Paper No. 10
Presentation Time: 10:50 AM
POLYCYCLIC DEFORMATION AND CEMENTATION IN THE EXHUMED NORUMBEGA FAULT ZONE, MAINE-NEW HAMPSHIRE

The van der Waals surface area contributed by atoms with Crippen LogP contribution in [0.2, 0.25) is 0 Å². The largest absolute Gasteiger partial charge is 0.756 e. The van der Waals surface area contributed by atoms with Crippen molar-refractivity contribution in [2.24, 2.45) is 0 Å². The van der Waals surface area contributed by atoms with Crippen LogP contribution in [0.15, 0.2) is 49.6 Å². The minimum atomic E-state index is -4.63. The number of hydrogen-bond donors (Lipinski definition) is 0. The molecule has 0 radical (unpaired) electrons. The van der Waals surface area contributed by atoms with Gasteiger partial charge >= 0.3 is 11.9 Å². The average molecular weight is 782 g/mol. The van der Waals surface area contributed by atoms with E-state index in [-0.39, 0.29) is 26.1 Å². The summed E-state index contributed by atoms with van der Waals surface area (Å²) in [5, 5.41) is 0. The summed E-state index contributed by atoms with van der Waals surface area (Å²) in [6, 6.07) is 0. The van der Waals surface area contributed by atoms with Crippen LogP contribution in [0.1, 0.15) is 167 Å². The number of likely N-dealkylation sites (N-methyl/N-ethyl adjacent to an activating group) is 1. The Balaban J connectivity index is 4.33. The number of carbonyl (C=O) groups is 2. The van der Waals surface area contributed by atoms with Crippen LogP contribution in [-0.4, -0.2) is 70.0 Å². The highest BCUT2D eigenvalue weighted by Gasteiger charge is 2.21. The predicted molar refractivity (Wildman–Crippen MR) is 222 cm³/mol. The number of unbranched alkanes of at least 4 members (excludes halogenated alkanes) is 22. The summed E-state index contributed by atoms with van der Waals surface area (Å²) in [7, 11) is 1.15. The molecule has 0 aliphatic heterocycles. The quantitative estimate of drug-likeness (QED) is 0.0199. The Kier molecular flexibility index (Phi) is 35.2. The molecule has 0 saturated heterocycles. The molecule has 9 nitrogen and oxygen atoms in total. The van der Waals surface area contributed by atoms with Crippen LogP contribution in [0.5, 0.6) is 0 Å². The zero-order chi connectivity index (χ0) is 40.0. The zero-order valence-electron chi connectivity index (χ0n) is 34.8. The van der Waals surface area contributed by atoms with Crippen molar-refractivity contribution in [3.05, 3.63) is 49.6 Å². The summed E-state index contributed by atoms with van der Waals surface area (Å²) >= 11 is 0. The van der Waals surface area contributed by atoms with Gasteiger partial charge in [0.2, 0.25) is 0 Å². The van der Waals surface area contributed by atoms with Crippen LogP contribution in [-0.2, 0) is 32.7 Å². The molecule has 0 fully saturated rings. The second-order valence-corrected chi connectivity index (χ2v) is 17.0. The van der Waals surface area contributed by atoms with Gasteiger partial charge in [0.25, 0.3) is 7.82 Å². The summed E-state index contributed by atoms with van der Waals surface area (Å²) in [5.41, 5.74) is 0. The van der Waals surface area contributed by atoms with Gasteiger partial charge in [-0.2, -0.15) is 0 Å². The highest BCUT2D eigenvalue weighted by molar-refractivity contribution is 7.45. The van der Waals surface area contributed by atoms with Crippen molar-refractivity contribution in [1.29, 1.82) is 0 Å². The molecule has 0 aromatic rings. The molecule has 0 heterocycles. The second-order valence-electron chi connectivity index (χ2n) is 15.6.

Fieldwork, optical and SEM imaging, and microprobe analysis show multiple ductile and brittle reactivations of high-grade fault rocks from the Norumbega fault zone in Maine and New Hampshire. Mineral replacement reactions occurred at several stages of deformation, and most lead to stronger mineral assemblages and random fabric textures. Ductile deformation under amphibolite facies conditions created a conspicuous foliation in amphibolite and biotite granular schists. Pegmatites that crosscut these rocks document a high-grade fracturing event into which pegmatitic fluids were intruded. Ductile fabric in the pegmatites shares the same orientation with the host schists, thus ductile deformation continued with the same kinematics after brittle pegmatite emplacement. Later localization of strain formed a ~100 meter wide ultramylonite band that cuts these schist and pegmatite protoliths. Fractures in the feldspar-rich layers within biotite-rich host rocks project as c' cleavages in phyllosilicate-rich layers and document a later brittle event. Syntectonic feldspar crystallization is indicated by biotite inclusions within feldspar porphyroblasts in the schists, and extensive embayment of actinolite and biotite grains by feldspars and quartz in the ultramylonite. This growth disrupted the contiguity of the weaker sheet silicates and resulted in a rock with a stronger texture and mineral assemblage. This second episode of deformation must have opened conduits through which associated alkaline fluid infiltrated the fault zone, enabling the feldspar replacements. The generation of ultramylonite involved brittle and perhaps seismic deformation, even though evidence of pervasive fractures has been destroyed by subsequent replacements. A third brittle deformation event involved the localization of pseudotachylite dikes in the strengthened ultramylonite relative to the biotite-bearing schists. This localization further suggests that reaction hardening was a critical control on the localization of seismic, pseudotachylite-producing events.